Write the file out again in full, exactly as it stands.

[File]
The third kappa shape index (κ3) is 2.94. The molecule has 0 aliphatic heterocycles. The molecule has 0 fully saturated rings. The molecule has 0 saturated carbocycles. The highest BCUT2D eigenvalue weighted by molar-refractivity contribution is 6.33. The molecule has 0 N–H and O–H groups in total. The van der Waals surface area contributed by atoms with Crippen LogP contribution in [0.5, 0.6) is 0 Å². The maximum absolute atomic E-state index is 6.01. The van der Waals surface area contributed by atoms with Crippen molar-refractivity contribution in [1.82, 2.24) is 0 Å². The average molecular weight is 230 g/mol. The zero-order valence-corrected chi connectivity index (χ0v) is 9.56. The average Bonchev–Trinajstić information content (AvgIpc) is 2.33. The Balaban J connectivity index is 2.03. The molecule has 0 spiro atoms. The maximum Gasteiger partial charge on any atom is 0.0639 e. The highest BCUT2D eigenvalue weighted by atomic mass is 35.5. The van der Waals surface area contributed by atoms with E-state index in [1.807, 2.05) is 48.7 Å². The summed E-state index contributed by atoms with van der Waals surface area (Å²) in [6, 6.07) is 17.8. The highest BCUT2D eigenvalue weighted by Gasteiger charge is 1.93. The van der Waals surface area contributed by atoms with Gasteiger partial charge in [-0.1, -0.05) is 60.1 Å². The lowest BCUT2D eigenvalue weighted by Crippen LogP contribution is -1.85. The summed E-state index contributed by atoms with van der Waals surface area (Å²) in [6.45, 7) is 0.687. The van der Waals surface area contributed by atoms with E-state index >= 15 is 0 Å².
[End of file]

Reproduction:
The third kappa shape index (κ3) is 2.94. The molecule has 0 aliphatic heterocycles. The molecule has 0 fully saturated rings. The molecule has 0 saturated carbocycles. The highest BCUT2D eigenvalue weighted by molar-refractivity contribution is 6.33. The molecule has 0 N–H and O–H groups in total. The van der Waals surface area contributed by atoms with Crippen LogP contribution in [0.5, 0.6) is 0 Å². The maximum absolute atomic E-state index is 6.01. The van der Waals surface area contributed by atoms with Crippen molar-refractivity contribution in [1.82, 2.24) is 0 Å². The average molecular weight is 230 g/mol. The zero-order valence-corrected chi connectivity index (χ0v) is 9.56. The average Bonchev–Trinajstić information content (AvgIpc) is 2.33. The Balaban J connectivity index is 2.03. The molecule has 0 spiro atoms. The maximum Gasteiger partial charge on any atom is 0.0639 e. The highest BCUT2D eigenvalue weighted by atomic mass is 35.5. The van der Waals surface area contributed by atoms with E-state index in [1.807, 2.05) is 48.7 Å². The summed E-state index contributed by atoms with van der Waals surface area (Å²) in [6, 6.07) is 17.8. The highest BCUT2D eigenvalue weighted by Gasteiger charge is 1.93. The van der Waals surface area contributed by atoms with Gasteiger partial charge in [-0.1, -0.05) is 60.1 Å². The lowest BCUT2D eigenvalue weighted by Crippen LogP contribution is -1.85. The summed E-state index contributed by atoms with van der Waals surface area (Å²) in [6.45, 7) is 0.687. The van der Waals surface area contributed by atoms with E-state index >= 15 is 0 Å².